The Financial Conduct Authority (FCA) is introducing new fees for firms to pay when applying for authorisation.
The City watchdog said its authorisation application fees haven’t changed for 20 years and has meant regulated firms have effectively subsidised the processing cost.
The regulator identified and reviewed 80 separate changes for authorisation applications and combined them into 10 categories while also increasing them by the rate of inflation.
It means that 49 charges increased, 23 stayed the same and 11 were reduced.
From 24 January, the amount a firm pays when applying for authorisation will depend on how they fit into one of 10 regulatory categories.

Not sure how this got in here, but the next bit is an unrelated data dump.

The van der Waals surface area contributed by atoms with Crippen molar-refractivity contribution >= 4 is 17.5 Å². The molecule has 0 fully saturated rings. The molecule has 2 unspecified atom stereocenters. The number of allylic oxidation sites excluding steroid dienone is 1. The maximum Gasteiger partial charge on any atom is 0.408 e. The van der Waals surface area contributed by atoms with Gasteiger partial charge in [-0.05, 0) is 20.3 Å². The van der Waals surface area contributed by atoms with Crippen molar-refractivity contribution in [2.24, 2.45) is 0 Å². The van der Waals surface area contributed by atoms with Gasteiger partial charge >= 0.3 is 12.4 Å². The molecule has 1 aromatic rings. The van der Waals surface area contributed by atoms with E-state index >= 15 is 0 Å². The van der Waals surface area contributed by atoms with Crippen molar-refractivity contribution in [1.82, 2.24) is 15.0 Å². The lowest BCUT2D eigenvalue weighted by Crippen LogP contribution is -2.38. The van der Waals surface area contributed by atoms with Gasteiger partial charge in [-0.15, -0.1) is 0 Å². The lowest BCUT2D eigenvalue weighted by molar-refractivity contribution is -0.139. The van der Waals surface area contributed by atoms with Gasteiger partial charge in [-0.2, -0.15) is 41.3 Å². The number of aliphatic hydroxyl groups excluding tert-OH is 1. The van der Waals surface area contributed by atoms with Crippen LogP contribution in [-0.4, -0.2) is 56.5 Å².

Fees start at £250 in category one, which includes firms applying to be buy-to-let consumer lenders.
Consumer credit firms, which is the regulatory definition a lot of peer-to-peer lenders fall under, are in category three which charges £1,000.
The highest fee is in category 10 at £200,000 for investment exchanges applying for authorisation.
“We believe that the overall impact of our proposals would raise the contribution of applicants towards the cost of processing their applications from about a third to about two-thirds,” the FCA said.
“We consider this a fairer apportionment in principle, though there would not be a large practical impact on existing fee-payers.”
It comes as the FCA proposed a hike in fees from £1,151 to £2,200 for all regulated firms to help fund its supervision activities.
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